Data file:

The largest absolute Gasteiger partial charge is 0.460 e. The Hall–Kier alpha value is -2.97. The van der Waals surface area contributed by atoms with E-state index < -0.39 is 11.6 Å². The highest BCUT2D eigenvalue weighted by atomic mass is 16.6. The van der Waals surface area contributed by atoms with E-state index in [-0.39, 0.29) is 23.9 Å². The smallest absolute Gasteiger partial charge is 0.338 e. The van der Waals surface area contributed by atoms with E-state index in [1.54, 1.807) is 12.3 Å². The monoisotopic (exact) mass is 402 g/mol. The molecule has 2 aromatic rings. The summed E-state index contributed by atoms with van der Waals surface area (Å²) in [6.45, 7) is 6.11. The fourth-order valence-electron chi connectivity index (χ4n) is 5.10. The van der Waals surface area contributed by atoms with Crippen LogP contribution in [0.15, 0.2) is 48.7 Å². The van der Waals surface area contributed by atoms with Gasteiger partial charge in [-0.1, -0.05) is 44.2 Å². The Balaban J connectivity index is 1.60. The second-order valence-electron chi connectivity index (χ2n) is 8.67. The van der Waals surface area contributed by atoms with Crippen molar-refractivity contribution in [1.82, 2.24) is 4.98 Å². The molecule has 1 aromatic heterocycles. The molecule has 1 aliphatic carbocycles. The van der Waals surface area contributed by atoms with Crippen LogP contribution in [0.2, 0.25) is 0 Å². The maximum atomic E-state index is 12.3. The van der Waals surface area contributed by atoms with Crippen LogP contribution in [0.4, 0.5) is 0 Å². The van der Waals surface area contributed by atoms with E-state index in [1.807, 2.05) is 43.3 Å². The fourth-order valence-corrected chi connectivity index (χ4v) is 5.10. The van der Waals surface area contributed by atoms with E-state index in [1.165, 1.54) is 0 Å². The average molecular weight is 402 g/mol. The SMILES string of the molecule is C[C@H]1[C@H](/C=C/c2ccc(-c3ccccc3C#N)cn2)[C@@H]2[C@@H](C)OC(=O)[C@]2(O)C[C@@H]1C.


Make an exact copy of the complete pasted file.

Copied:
The largest absolute Gasteiger partial charge is 0.460 e. The Hall–Kier alpha value is -2.97. The van der Waals surface area contributed by atoms with E-state index < -0.39 is 11.6 Å². The highest BCUT2D eigenvalue weighted by atomic mass is 16.6. The van der Waals surface area contributed by atoms with E-state index in [-0.39, 0.29) is 23.9 Å². The smallest absolute Gasteiger partial charge is 0.338 e. The van der Waals surface area contributed by atoms with E-state index in [1.54, 1.807) is 12.3 Å². The monoisotopic (exact) mass is 402 g/mol. The molecule has 2 aromatic rings. The summed E-state index contributed by atoms with van der Waals surface area (Å²) in [6.45, 7) is 6.11. The fourth-order valence-electron chi connectivity index (χ4n) is 5.10. The van der Waals surface area contributed by atoms with Crippen LogP contribution in [0.15, 0.2) is 48.7 Å². The van der Waals surface area contributed by atoms with Gasteiger partial charge in [-0.1, -0.05) is 44.2 Å². The Balaban J connectivity index is 1.60. The second-order valence-electron chi connectivity index (χ2n) is 8.67. The van der Waals surface area contributed by atoms with Crippen molar-refractivity contribution in [1.82, 2.24) is 4.98 Å². The molecule has 1 aromatic heterocycles. The molecule has 1 aliphatic carbocycles. The van der Waals surface area contributed by atoms with Crippen LogP contribution in [0.2, 0.25) is 0 Å². The maximum atomic E-state index is 12.3. The van der Waals surface area contributed by atoms with Crippen LogP contribution in [0.4, 0.5) is 0 Å². The van der Waals surface area contributed by atoms with E-state index in [1.807, 2.05) is 43.3 Å². The fourth-order valence-corrected chi connectivity index (χ4v) is 5.10. The van der Waals surface area contributed by atoms with E-state index in [1.165, 1.54) is 0 Å². The average molecular weight is 402 g/mol. The SMILES string of the molecule is C[C@H]1[C@H](/C=C/c2ccc(-c3ccccc3C#N)cn2)[C@@H]2[C@@H](C)OC(=O)[C@]2(O)C[C@@H]1C.